Another recent study examined how medical specialists identify problems by looking at things like X-rays.  It turns out that they don’t follow some sort of procedure or decision tree; they use recognition built from thousands of supervised interactions with demonstrable feedback on their performance.  Unfortunately the small amount of automation used in healthcare today has allegedly denied junior doctors and specialists the opportunity to learn alongside senior experienced doctors.  This training pipeline is also extremely labor intensive and requires years to produce a competent specialist.  Fortunately recognition is exactly what deep learning excels at replicating at scale.

But despite the hype about robots or AI displacing human workers, and even the advice from a medical AI expert that they “stop training radiologists immediately,” at least this last type of medical AI we discussed here will actually increase the demand for trained medical professionals, not replace them.  The American Hospital Association warned that the demographics of today’s medical professionals will lead to a dire gap in the coming years, with far more retiring doctors and even more nurses than are coming in through the training pipeline.  Midwest hospitals are advertising for nurses in places as far away as Australia and the Philippines.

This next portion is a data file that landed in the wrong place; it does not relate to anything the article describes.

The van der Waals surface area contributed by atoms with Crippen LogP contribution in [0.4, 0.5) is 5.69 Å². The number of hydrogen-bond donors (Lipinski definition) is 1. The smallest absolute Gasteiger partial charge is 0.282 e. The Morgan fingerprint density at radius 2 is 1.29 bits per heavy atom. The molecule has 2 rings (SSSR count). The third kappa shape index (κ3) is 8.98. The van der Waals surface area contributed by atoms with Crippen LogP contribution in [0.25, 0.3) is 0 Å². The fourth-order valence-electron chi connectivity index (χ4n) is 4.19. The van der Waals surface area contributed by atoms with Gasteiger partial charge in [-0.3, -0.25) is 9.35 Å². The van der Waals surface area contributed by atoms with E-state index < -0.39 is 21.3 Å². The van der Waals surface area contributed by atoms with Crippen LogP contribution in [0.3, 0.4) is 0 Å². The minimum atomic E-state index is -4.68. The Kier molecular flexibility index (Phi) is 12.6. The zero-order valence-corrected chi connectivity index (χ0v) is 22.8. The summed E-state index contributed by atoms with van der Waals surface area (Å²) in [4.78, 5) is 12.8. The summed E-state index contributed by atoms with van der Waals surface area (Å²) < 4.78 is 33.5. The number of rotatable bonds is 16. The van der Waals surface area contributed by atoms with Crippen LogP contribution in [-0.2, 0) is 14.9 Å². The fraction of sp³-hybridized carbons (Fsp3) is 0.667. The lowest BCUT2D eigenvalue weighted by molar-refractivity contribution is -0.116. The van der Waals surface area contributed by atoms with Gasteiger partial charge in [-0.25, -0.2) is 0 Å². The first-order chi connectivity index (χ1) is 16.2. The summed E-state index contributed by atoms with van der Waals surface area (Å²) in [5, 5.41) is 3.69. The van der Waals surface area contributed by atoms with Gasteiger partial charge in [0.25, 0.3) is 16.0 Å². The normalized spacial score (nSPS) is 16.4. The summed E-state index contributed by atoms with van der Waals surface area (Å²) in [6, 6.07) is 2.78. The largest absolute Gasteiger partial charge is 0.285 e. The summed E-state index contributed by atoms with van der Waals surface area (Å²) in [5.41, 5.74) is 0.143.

So the medical professionals we have in the future can reorient from bespoke and artisanal problem identification and focus more on leading teams of experts to more holistically treat the condition and eventually prevention.  With this kind of expert diagnostic availability more radically and universally available, millions of people will get much, much earlier detection of their problems and seek treatment while they have a chance.  Medical professionals will be in more demand than ever as a result.

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This shift also suggests that medical schools should shift their focus to include more emphasis on leading teams effectively and human qualities required to interact with patients effectively.  Hospitals will need that ability to lead and inspire both to synchronize the entire healthcare experience of a patient from admittance, through the surgery, and on through recovery and rehabilitation, but also to get patients to comply with treatment.  

So human medical professionals will only become more important and valuable due to their intuition, leadership, and human skills as medical AI makes them more accessible, efficient, and affordable to many more people worldwide.  Are doctors up for this shift?